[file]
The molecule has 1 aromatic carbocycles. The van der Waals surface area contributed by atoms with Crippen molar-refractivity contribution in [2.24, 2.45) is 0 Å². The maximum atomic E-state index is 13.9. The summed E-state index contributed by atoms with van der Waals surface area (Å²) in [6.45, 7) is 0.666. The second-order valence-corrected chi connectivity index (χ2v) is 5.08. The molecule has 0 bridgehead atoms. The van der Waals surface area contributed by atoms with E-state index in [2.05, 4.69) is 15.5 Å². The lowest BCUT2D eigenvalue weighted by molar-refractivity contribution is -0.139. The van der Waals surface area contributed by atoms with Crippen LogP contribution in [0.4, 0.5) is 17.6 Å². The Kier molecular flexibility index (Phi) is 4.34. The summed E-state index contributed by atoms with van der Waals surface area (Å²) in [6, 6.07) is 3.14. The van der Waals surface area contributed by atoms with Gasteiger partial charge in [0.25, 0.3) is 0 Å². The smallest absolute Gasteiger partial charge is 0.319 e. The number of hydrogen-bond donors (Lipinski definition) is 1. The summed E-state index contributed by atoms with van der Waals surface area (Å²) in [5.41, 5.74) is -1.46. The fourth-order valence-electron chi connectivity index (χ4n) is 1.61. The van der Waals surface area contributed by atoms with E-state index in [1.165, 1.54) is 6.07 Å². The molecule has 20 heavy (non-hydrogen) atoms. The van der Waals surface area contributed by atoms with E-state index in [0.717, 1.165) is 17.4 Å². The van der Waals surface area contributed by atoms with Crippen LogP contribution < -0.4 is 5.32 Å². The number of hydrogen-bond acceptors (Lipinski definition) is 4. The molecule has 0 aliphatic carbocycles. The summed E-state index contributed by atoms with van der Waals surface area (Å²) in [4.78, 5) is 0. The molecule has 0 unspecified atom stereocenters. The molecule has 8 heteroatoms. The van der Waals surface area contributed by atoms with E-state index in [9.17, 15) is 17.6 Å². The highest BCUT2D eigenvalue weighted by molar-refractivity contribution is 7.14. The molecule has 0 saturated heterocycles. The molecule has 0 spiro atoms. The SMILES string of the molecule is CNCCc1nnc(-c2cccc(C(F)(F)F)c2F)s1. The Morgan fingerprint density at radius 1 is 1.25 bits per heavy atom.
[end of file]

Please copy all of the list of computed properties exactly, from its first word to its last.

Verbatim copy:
The molecule has 1 aromatic carbocycles. The van der Waals surface area contributed by atoms with Crippen molar-refractivity contribution in [2.24, 2.45) is 0 Å². The maximum atomic E-state index is 13.9. The summed E-state index contributed by atoms with van der Waals surface area (Å²) in [6.45, 7) is 0.666. The second-order valence-corrected chi connectivity index (χ2v) is 5.08. The molecule has 0 bridgehead atoms. The van der Waals surface area contributed by atoms with E-state index in [2.05, 4.69) is 15.5 Å². The lowest BCUT2D eigenvalue weighted by molar-refractivity contribution is -0.139. The van der Waals surface area contributed by atoms with Crippen LogP contribution in [0.4, 0.5) is 17.6 Å². The Kier molecular flexibility index (Phi) is 4.34. The summed E-state index contributed by atoms with van der Waals surface area (Å²) in [6, 6.07) is 3.14. The van der Waals surface area contributed by atoms with Gasteiger partial charge in [0.25, 0.3) is 0 Å². The smallest absolute Gasteiger partial charge is 0.319 e. The number of hydrogen-bond donors (Lipinski definition) is 1. The summed E-state index contributed by atoms with van der Waals surface area (Å²) in [5.41, 5.74) is -1.46. The fourth-order valence-electron chi connectivity index (χ4n) is 1.61. The van der Waals surface area contributed by atoms with E-state index in [1.165, 1.54) is 6.07 Å². The molecule has 20 heavy (non-hydrogen) atoms. The van der Waals surface area contributed by atoms with E-state index in [0.717, 1.165) is 17.4 Å². The van der Waals surface area contributed by atoms with Crippen LogP contribution < -0.4 is 5.32 Å². The number of hydrogen-bond acceptors (Lipinski definition) is 4. The molecule has 0 aliphatic carbocycles. The summed E-state index contributed by atoms with van der Waals surface area (Å²) in [4.78, 5) is 0. The molecule has 0 unspecified atom stereocenters. The molecule has 8 heteroatoms. The van der Waals surface area contributed by atoms with E-state index in [9.17, 15) is 17.6 Å². The highest BCUT2D eigenvalue weighted by molar-refractivity contribution is 7.14. The molecule has 0 saturated heterocycles. The molecule has 0 spiro atoms. The SMILES string of the molecule is CNCCc1nnc(-c2cccc(C(F)(F)F)c2F)s1. The Morgan fingerprint density at radius 1 is 1.25 bits per heavy atom.